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DIY recipes for fans of Fudgsicles, Popsicles, and Creamsicles

These easy recipes let you fill your freezer with the cool, sweet taste of summer.

 Classic Fudge and Strawberry-Lemon Ice Pops.
Photo by anthony tieuli; food styling by Sheila jarnes
Classic fudge and strawberry-lemon ice pops.

When I was a kid, an ice cream truck in the neighborhood meant one thing — Fudgsicles. Those cold, smooth, sweet chocolaty treats always put a smile on my face, and they still do. Ice cream trucks are fewer and farther between these days, and while you can buy ice pops at any supermarket, it turns out that fudge pops are easy to make at home. Here are three recipes, plus another for fruity and refreshing strawberry-lemon pops, along with one for that pillar of the Popsicle pantheon: the orange cream pop.

CLASSIC FUDGE ICE POPS

Makes four 1/2-cup pops

By “classic,” I mean fairly sweet and lightly chocolaty. These are inspired by the fudge pops I loved as a kid.

1/4 cup cocoa powder (not Dutch process)

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1/3 cup sugar

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Salt

1 1/2 cups whole milk

1 teaspoon plain powdered gelatin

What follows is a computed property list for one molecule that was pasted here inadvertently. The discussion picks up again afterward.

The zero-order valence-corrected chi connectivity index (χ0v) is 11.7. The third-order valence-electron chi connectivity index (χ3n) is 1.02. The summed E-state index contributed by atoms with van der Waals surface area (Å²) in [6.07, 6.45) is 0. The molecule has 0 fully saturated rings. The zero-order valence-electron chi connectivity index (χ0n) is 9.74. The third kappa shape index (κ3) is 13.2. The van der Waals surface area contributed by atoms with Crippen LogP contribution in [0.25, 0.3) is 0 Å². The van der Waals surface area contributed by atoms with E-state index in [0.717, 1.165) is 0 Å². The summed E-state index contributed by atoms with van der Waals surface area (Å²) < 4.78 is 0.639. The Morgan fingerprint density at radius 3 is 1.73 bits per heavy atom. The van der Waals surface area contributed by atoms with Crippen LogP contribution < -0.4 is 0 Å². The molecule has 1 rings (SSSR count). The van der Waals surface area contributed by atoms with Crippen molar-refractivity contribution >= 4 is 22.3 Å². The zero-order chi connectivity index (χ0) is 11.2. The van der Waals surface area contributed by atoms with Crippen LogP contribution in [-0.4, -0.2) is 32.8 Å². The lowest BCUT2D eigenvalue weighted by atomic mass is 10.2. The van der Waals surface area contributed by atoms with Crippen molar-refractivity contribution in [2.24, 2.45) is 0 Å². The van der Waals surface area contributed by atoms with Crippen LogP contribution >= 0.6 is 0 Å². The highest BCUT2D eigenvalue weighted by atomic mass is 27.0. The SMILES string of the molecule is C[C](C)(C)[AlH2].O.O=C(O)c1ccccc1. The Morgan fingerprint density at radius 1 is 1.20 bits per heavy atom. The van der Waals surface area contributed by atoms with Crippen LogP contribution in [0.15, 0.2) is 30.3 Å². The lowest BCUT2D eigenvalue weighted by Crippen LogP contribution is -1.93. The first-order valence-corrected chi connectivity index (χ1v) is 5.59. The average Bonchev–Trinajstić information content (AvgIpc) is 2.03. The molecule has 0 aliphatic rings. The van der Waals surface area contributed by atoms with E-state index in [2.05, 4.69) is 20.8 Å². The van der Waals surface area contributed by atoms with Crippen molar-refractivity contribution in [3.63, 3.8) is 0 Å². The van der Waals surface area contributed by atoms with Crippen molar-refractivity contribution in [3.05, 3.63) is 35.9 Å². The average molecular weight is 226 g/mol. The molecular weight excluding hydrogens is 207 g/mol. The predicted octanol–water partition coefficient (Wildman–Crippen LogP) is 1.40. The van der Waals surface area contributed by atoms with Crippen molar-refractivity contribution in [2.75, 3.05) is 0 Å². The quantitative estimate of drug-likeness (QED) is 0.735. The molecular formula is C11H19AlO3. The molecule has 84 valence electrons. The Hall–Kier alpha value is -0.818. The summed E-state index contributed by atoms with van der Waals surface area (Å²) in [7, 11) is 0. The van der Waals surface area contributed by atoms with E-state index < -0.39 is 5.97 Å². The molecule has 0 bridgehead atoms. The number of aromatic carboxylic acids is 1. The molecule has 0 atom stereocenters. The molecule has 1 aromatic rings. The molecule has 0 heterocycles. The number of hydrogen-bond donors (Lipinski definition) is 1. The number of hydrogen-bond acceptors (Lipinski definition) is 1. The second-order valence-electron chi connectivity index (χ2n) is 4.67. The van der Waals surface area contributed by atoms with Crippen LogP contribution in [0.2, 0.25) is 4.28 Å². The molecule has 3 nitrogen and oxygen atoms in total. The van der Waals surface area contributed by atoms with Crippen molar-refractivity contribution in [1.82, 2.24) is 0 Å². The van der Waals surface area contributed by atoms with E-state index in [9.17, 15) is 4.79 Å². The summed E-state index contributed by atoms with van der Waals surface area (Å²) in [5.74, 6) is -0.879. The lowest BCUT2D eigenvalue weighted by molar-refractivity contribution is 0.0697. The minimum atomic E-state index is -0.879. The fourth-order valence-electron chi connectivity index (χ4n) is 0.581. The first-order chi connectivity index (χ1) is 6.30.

2 teaspoons vanilla extract

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In a small saucepan, whisk the cocoa powder, sugar, and 1/4 teaspoon salt to blend and break up any small lumps of cocoa. Add 1/2 cup of the milk and whisk until uniform. Set the pan over medium heat and cook, whisking, until warm and just beginning to steam (do not simmer or boil), about 3 minutes.

Meanwhile, add the gelatin to the remaining milk, stir, and set aside for gelatin to soften, about 5 minutes.

Off heat, pour the gelatin mixture into the pan and whisk until the gelatin is fully dissolved and incorporated. Cool to room temperature if necessary, add the vanilla, and whisk to combine.

Divide the mixture between the molds, leaving at least 1/2 inch head space at the top of each; position the tops and/or sticks. Freeze until hard, at least 6 hours but preferably overnight. When ready to serve, run hot water over the molds to release the pops. .

VARIATION: DARK FUDGE ICE POPS

Makes four 1/2-cup pops

Dutch process cocoa has a notably dark color, and for me a deeper, more earthy flavor than natural cocoa powder. Adding a touch of espresso powder accentuates those earthy notes for a flavor that’s a bit more adult — while still appealing to the kid inside!

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These pops are adapted from SeriousEats.com.

Follow the recipe for the Classic Fudge Pops, substituting Dutch process cocoa powder for the natural cocoa and dark brown sugar for the granulated sugar, and adding 1/2 teaspoon espresso powder along with the gelatin mixture.

MOCHA ICE POPS

Makes four 1/2-cup pops

Follow the recipe for Dark Fudge Ice Pops, increasing the dark brown sugar to 7 tablespoons and the espresso powder to 2 1/2 tablespoons.

STRAWBERRY-LEMON ICE POPS

Makes four 1/2-cup pops